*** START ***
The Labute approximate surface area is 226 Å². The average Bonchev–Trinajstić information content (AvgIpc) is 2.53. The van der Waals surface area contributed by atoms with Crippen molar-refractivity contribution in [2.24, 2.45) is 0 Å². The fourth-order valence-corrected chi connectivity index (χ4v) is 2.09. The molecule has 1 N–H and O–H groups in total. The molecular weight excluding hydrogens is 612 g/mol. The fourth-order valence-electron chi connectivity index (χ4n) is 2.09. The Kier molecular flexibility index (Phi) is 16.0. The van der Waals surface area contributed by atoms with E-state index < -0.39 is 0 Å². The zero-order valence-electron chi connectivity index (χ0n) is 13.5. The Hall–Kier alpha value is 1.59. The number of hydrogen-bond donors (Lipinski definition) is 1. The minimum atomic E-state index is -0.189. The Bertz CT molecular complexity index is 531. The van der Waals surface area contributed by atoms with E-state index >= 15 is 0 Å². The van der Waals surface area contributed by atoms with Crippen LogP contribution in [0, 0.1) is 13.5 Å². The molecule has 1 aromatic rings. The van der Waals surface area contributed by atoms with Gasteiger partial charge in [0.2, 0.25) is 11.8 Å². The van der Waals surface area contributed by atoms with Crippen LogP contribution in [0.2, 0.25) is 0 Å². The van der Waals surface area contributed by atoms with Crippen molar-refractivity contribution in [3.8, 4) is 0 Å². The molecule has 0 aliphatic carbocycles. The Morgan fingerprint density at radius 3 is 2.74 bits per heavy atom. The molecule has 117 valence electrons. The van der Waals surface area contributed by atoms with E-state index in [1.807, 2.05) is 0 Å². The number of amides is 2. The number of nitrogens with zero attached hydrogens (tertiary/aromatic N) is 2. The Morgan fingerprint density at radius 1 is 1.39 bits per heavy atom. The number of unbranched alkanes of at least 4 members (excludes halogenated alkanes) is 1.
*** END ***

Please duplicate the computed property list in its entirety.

The Labute approximate surface area is 226 Å². The average Bonchev–Trinajstić information content (AvgIpc) is 2.53. The van der Waals surface area contributed by atoms with Crippen molar-refractivity contribution in [2.24, 2.45) is 0 Å². The fourth-order valence-corrected chi connectivity index (χ4v) is 2.09. The molecule has 1 N–H and O–H groups in total. The molecular weight excluding hydrogens is 612 g/mol. The fourth-order valence-electron chi connectivity index (χ4n) is 2.09. The Kier molecular flexibility index (Phi) is 16.0. The van der Waals surface area contributed by atoms with E-state index < -0.39 is 0 Å². The zero-order valence-electron chi connectivity index (χ0n) is 13.5. The Hall–Kier alpha value is 1.59. The number of hydrogen-bond donors (Lipinski definition) is 1. The minimum atomic E-state index is -0.189. The Bertz CT molecular complexity index is 531. The van der Waals surface area contributed by atoms with E-state index >= 15 is 0 Å². The van der Waals surface area contributed by atoms with Crippen LogP contribution in [0, 0.1) is 13.5 Å². The molecule has 1 aromatic rings. The van der Waals surface area contributed by atoms with Gasteiger partial charge in [0.2, 0.25) is 11.8 Å². The van der Waals surface area contributed by atoms with Crippen LogP contribution in [0.2, 0.25) is 0 Å². The van der Waals surface area contributed by atoms with Crippen molar-refractivity contribution in [3.8, 4) is 0 Å². The molecule has 0 aliphatic carbocycles. The Morgan fingerprint density at radius 3 is 2.74 bits per heavy atom. The molecule has 117 valence electrons. The van der Waals surface area contributed by atoms with E-state index in [1.807, 2.05) is 0 Å². The number of amides is 2. The number of nitrogens with zero attached hydrogens (tertiary/aromatic N) is 2. The Morgan fingerprint density at radius 1 is 1.39 bits per heavy atom. The number of unbranched alkanes of at least 4 members (excludes halogenated alkanes) is 1.